Simple controls for complex work
- June 8, 2003
Managing simultaneous three-spindle operation on a deep hole gun drill machine
Retrofitting the deep hole gun drill machine with two new controls
An Ontario hydraulic press manufacturer’s three-spindle deep hole gun drill machine gets a makeover to improve machining efficiency
Manufacturing large, heavy hydraulic presses with 20 to 30 ft long plates requiring 50 to 60 deep holes requires skill, industry know-how and the right equipment.
Dieffenbacher North America, an OEM manufacturer with a 55,000 sq ft (5,110 sq m) machine shop in Windsor, ON, that has serviced Canada, the US and Mexico for the past 35 years, has always had the skill and industry know-how. It also has had the right equipment, but recently upgraded a deep hole gun drill to improve manufacturing efficiencies.
The deep hole gun drill, capable of producing 9 ft (2,800 mm) deep holes, can handle parts up to 60,000 lb (27,000 kg). The machine was originally designed by Dieffenbacher Germany in 2004 and built at the Windsor facility. It replaced a much smaller machine that was in use at the time. The machine must drill approximately 50 to 60 holes on one plate and mill the associated pockets around the holes. It takes roughly 30 minutes to drill one hole, so finishing a press plate typically takes approximately 30 hours.
Nick Lupulescu, plant manager for Dieffenbacher North America, says the company wanted to improve production times for the press plates. It developed a novel three-spindle design to machine three holes simultaneously.
“The three spindle design is for increased capacity. Now we can drill three holes at the same time. One drill unit is adjustable for height and if needed, can drill a hole at a different height at the same time. The ability to mill the pockets and slots, and simultaneously drill with three spindles at the same time provides us much efficiency.”
To get the machine to drill three holes simultaneously though required controls for the spindles and the associated programming update. Dieffenbacher called in Cybertech Controls & Electric Inc., a machine retrofitter in Windsor, ON.
“One of the challenges was handling the different feed rates of the three different axes,” says Dave Allen, who co-owns Cybertech with partner Joe Carroccia. “It’s very difficult to set up a control and programming because you have one override on the CNC and when you program three axes at a certain depth, they all go at the same feed rate. We had to make two of the PLC control axes with separate overrides and we also had to set up separate spindle overrides for each of the three spindles. We really had to do some very complicated PLC programming to make this happen.”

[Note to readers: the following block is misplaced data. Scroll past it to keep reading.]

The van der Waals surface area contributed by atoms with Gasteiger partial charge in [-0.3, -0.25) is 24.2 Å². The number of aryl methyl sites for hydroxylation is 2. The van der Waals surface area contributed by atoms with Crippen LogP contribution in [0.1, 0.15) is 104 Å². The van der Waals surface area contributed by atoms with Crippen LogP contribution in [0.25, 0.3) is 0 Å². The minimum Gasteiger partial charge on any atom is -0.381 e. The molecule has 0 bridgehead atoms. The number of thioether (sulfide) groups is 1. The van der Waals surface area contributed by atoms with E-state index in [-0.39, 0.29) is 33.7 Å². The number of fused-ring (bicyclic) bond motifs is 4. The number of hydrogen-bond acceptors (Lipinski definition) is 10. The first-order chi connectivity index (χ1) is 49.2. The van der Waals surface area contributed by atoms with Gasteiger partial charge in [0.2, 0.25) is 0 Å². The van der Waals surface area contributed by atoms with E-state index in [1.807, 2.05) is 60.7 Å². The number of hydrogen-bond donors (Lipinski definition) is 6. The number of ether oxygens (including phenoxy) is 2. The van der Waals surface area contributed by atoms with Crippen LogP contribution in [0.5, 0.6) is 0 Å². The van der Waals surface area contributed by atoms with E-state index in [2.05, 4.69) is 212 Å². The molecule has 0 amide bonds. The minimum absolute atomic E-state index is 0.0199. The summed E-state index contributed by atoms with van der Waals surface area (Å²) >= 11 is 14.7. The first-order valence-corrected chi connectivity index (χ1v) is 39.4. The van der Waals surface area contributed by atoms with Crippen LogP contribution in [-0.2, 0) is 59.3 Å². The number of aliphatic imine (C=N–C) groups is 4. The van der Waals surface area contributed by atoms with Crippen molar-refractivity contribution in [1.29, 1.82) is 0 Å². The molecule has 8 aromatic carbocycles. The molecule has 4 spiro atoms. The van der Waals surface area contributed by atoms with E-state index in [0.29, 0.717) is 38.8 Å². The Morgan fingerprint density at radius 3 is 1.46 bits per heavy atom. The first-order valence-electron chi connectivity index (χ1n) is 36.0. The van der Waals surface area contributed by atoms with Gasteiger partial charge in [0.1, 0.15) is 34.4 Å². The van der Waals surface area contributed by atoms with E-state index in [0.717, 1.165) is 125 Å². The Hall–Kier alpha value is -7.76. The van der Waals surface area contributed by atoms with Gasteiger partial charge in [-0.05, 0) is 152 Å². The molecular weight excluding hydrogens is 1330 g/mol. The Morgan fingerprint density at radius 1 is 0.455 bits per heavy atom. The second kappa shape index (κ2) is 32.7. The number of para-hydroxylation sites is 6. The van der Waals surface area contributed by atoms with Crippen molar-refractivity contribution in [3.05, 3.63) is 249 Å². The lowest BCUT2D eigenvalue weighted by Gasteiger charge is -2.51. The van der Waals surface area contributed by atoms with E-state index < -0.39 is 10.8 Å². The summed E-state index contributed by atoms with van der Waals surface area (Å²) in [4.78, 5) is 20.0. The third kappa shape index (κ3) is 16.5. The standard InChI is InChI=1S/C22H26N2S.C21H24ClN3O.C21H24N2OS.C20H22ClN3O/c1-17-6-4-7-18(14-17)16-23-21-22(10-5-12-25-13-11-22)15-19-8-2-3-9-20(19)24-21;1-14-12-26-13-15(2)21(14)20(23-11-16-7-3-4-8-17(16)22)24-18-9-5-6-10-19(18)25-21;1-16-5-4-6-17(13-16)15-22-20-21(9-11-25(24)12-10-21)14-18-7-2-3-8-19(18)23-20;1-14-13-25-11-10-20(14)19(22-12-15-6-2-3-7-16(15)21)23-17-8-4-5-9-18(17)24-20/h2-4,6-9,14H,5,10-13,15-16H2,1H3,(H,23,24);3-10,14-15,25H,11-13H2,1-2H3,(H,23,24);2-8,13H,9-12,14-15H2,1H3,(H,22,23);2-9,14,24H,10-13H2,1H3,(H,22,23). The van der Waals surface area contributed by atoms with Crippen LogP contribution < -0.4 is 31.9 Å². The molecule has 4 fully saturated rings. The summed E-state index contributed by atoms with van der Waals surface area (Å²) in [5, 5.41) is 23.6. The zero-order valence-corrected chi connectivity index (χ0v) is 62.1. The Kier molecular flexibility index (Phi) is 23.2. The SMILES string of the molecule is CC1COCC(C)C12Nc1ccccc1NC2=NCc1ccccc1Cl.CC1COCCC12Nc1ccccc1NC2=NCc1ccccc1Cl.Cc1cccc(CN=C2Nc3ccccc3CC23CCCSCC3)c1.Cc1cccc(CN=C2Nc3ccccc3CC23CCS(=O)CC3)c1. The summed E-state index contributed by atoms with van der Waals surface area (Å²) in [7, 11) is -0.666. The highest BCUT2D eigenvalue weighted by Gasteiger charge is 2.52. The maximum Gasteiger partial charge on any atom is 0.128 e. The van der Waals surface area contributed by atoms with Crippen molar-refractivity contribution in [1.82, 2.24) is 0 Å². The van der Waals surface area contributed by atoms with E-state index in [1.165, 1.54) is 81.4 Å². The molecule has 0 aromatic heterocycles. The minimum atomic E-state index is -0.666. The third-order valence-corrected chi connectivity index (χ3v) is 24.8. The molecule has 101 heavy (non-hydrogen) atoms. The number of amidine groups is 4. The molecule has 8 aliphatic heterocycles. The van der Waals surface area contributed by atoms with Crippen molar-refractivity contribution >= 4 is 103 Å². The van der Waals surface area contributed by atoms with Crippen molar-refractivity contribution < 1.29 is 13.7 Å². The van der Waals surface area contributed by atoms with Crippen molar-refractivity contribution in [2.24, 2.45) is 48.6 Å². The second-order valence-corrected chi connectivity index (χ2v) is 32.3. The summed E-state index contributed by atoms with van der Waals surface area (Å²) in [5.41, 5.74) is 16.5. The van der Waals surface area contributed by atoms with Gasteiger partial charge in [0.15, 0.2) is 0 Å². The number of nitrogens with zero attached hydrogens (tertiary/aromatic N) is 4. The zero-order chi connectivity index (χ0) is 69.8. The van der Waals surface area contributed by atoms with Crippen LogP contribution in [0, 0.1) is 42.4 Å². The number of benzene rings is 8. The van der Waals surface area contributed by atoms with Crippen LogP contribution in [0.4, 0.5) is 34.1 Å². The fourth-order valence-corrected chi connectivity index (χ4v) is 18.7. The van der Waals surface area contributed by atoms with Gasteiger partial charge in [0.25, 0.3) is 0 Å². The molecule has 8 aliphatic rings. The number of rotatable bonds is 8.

The project was completed in two scheduled phases over a two-year period adds Lupulescu, because first, Cybertech had to take a manual machine and convert it into a CNC for two spindles. When Dieffenbacher added the third spindle, Cybertech came in to set up the controls for it and then created the program allowing the three spindles to operate simultaneously. From Cybertech’s end, setting up the first control took about two months and the second phase, took approximately one month.
Cybertech selected Heidenhain controls. To achieve the complex programming it used two controls, the iTNC 530 and the TNC 320.
“The TNC 320 controls the process used to mill the pockets in the press plates as the machine is drilling deep holes via the use of the iTNC 530. We set up the overrides for each of the three spindles and connected the two controls via an RS232 interface to fool the machine into operating all simultaneously,” explains Allen.
The gun drill is now programmed so that when the whole plate moves, that movement is transmitted to the TNC 320 and does an automatic offset, adds Allen.
To simplify the complex programming, Cybertech created custom OEM cycles for the controls, which the Heidenhain controls allow for, and which makes these controls a top choice for Allen. “I’ve worked with every control that is out there and I like the Heidenhain for this kind of complex programming. I would have had a tough time doing what we did at Dieffenbacher with another control. The control offers very powerful PLC programming capabilities and the way to debug issues is also very good,” says Allen.
Lupulescu adds that Dieffenbacher wanted the Heidenhain controls “from the beginning.” SMT